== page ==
Prior Learning Assessment at Thomas Edison State College

Local Control vs. Economies of
Scale: On Partnering, Consortia, and
CAEL International Conference
November 8, 2013
Marc Singer
Center for the Assessment of Learning
Thomas Edison State College
The Problem
• How to maintain local control and uniqueness when
increased need for accountability, tightened
funding, technological change, and the College
Completion agenda put the pressure on to
• Local Control vs. Economies of Scale
• Colleges sought to shape their students’
worldview—Yale created the “Yale Man”
• Principal characteristics of a Yale man: "selfconfidence and a worldliness that is neither
bookish nor anti-intellectual."--William Buckley
a direct and confident
“Yale” set in a modified
version of the Yale typeface
• Producing the “Yale Man” or the “Wellesley Girl” or
the “Oberlin Student Graduate Person indeterminate is
not the goal if we focus on competencies, PLA,
transfer of credit, assessment.
• Many institutions outsource much of what used to
be proprietary:
Food service
Parking lots
Technology services
Instructional Design resources
“What is our business? Our business is the business of
ideas. We all talked about returning to the core -teaching and learning -- and developing a new funding
strategy to support that. When is the last time a parking
space found a cure for cancer?”
--Geoff Chatas, senior VP and CFO, Ohio State
University, Quoted in Inside Higher Ed, 15 July 2013
The Pressures
• Funding and resource limitations, especially at state
institutions and small private colleges
• Need for accountability: Focus on learning
outcomes, tighter oversight by regional accreditors,
articulation with workforce and industry needs
• Technological change: students have options online
and elsewhere, expectations for flexible modes of
delivery, opportunity to “swirl” and transfer back and
• College Completion Agenda: grants come with
expectations that structures will be created
The Question
• Where is the balance? How important is it for a
college to have its own unique approach, native
curriculum, faculty control?
What is our core mission?
• Teaching and Learning
• Helping students achieve success
• CAEL: Linking learning and work
Acceptance of PLA
• If you accept PLA, you already are giving up control
over some learning. Learning can come from
anywhere, and you didn't direct or control it.
• Is learning from elsewhere just as good as what
happens at your institution? Data suggests yes:
– Fueling the Race to Postsecondary Success shows high success
rates for PLA students
– 60% of community college students who transfer to four-year
schools graduate within four years (National Student
Clearinghouse Research Center)—compares with 59% overall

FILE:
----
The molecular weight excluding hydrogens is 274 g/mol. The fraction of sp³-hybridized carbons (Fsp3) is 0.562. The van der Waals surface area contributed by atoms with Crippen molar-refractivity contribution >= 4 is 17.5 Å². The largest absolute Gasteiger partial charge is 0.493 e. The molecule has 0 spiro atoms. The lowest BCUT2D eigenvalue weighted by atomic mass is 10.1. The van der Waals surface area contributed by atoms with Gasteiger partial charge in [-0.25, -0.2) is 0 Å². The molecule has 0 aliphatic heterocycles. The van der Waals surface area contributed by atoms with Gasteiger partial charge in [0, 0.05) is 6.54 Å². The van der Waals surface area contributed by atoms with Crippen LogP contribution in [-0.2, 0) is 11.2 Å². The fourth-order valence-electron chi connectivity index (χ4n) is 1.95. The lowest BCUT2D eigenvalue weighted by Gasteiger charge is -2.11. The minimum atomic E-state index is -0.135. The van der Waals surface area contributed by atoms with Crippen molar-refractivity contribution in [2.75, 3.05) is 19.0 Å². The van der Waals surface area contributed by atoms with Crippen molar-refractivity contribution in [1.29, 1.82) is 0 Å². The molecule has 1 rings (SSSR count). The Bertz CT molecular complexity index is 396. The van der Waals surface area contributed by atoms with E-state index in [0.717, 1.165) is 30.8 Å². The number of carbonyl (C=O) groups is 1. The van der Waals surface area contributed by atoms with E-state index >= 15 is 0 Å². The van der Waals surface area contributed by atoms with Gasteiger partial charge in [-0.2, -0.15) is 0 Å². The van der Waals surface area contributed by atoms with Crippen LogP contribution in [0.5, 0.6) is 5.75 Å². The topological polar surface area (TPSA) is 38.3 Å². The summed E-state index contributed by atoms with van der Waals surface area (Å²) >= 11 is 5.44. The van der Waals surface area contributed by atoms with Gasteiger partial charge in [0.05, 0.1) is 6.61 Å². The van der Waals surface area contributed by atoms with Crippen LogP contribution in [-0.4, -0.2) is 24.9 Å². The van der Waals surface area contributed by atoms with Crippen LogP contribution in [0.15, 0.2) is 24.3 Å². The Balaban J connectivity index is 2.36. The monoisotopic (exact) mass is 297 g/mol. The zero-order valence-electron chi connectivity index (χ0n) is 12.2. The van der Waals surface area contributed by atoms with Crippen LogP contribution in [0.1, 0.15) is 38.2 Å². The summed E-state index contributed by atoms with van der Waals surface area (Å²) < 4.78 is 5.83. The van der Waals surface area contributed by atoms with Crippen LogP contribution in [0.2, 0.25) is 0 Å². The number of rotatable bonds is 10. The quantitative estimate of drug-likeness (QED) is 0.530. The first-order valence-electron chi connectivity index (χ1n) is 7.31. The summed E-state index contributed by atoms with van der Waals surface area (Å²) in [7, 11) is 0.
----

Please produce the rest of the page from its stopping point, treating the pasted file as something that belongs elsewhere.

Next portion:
graduation rate
– May be a tribute to accreditors, independent validators of learning
Advantages of Scale
• Economies of scale: costs us less if we outsource to
national entities.
• Learning Counts, CLEP, DSST, StraighterLine, ACE
and NCCRS all provide services that have high
standards in allowing students to acquire
knowledge or demonstrate it in a manner that we
feel comfortable accepting.
• We rely on national organizations to help us set
standards. AAC&U provides VALUE rubrics and
frameworks to set our general education
• IT, Data Management, LMS’s—all have standards
More Scale
• Colleges created the regional accreditors and the
College Board ourselves. They were a way to share
resources and create and maintain standards (and
in some cases, to protect our interests and keep out
the riff-raff)
• But those organizations are more centralized and
more powerful in many ways.
Disruptive Innovation
A Sector…
• with complicated
products/ services…
• that were expensive and
• And served only a limited
few sophisticated
Is transformed into one which…
• Offers products and services
• Are simple, affordable and
convenient serving….
• Many--no matter their wealth
and expertise
--Louis Soares, 2012
Advantages of local control
Research (to a certain extent)
Unique, niche programs
Regional or local distinctiveness
Close ties with local employers, cultural
• Sense of identity
• Other?
A Middle Ground?
• Partnerships with other Colleges--Difficult to create
without mandate
• Excelsior and Thomas Edison State College: testing
and portfolio
– Each has its own expertise
– Assign one program to each? Share staff and resources?
– Logistics, ego, job security got in the way
Where Partnering Can Work
• When the other organization has a
different mission or set of goals
• Example: Saylor Foundation and TESC
• Where there are mutual benefits
• No one is subordinate to the other
• We can assess the final products
• Medium Scale
Program Review Consortium
• Includes six institutions that conduct reviews of
training, licenses, and certificates:
Thomas Edison State College
SUNY Empire State College
Excelsior College
Vermont Community Colleges
Charter Oak State College
Granite State College
• Goals: Share reviews with one another, share
resources, establish a common definition of
college-level learning, ensure standards
NJ PLA Network
• Includes most two-year and four-year public
institutions in NJ
• TESC coordinate sharing of standards and methods
for evaluating prior learning—all contribute
• Institutions without PLA programs send students to
Thomas Edison State College for same price
• Faculty at other institutions will be trained to
evaluate portfolios, review training
• Network might expand to other NJ institutions,
neighbors in Pennsylvania and Delaware
• Issues: transcripting, “ownership” of process
Other Plans
• More work with OER partners
• Graduate!Philadelphia
• Small-scale collaboration with SUNY Empire State
College on competencies
• Ensure regular communication among current
Medium is beautiful.

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